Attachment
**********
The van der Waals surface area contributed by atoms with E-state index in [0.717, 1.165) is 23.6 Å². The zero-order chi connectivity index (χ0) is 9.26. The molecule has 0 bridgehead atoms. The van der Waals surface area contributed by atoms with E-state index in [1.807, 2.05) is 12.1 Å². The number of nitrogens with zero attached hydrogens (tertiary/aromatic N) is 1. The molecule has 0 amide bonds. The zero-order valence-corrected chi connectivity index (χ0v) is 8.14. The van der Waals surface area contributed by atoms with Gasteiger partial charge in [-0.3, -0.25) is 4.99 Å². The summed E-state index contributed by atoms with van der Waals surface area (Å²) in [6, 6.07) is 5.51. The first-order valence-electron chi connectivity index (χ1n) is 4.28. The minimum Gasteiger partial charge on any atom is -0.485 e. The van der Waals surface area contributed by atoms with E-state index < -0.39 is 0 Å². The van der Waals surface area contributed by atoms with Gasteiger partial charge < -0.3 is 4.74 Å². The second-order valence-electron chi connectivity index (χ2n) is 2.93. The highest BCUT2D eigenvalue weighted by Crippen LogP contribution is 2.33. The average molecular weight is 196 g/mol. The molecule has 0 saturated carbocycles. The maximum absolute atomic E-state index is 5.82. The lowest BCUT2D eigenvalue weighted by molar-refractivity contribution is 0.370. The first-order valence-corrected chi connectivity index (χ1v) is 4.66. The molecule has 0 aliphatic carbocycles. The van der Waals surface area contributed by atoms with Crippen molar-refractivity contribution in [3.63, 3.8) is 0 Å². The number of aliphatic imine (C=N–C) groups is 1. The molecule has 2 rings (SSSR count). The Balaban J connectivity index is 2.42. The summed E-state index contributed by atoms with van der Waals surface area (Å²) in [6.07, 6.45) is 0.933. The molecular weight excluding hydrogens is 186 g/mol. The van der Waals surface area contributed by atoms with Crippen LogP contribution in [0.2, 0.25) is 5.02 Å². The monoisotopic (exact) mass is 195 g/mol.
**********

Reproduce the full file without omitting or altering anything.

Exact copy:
The van der Waals surface area contributed by atoms with E-state index in [0.717, 1.165) is 23.6 Å². The zero-order chi connectivity index (χ0) is 9.26. The molecule has 0 bridgehead atoms. The van der Waals surface area contributed by atoms with E-state index in [1.807, 2.05) is 12.1 Å². The number of nitrogens with zero attached hydrogens (tertiary/aromatic N) is 1. The molecule has 0 amide bonds. The zero-order valence-corrected chi connectivity index (χ0v) is 8.14. The van der Waals surface area contributed by atoms with Gasteiger partial charge in [-0.3, -0.25) is 4.99 Å². The summed E-state index contributed by atoms with van der Waals surface area (Å²) in [6, 6.07) is 5.51. The first-order valence-electron chi connectivity index (χ1n) is 4.28. The minimum Gasteiger partial charge on any atom is -0.485 e. The van der Waals surface area contributed by atoms with E-state index < -0.39 is 0 Å². The van der Waals surface area contributed by atoms with Gasteiger partial charge < -0.3 is 4.74 Å². The second-order valence-electron chi connectivity index (χ2n) is 2.93. The highest BCUT2D eigenvalue weighted by Crippen LogP contribution is 2.33. The average molecular weight is 196 g/mol. The molecule has 0 saturated carbocycles. The maximum absolute atomic E-state index is 5.82. The lowest BCUT2D eigenvalue weighted by molar-refractivity contribution is 0.370. The first-order valence-corrected chi connectivity index (χ1v) is 4.66. The molecule has 0 aliphatic carbocycles. The van der Waals surface area contributed by atoms with Crippen molar-refractivity contribution in [3.63, 3.8) is 0 Å². The number of aliphatic imine (C=N–C) groups is 1. The molecule has 2 rings (SSSR count). The Balaban J connectivity index is 2.42. The summed E-state index contributed by atoms with van der Waals surface area (Å²) in [6.07, 6.45) is 0.933. The molecular weight excluding hydrogens is 186 g/mol. The van der Waals surface area contributed by atoms with Crippen LogP contribution in [0.2, 0.25) is 5.02 Å². The monoisotopic (exact) mass is 195 g/mol.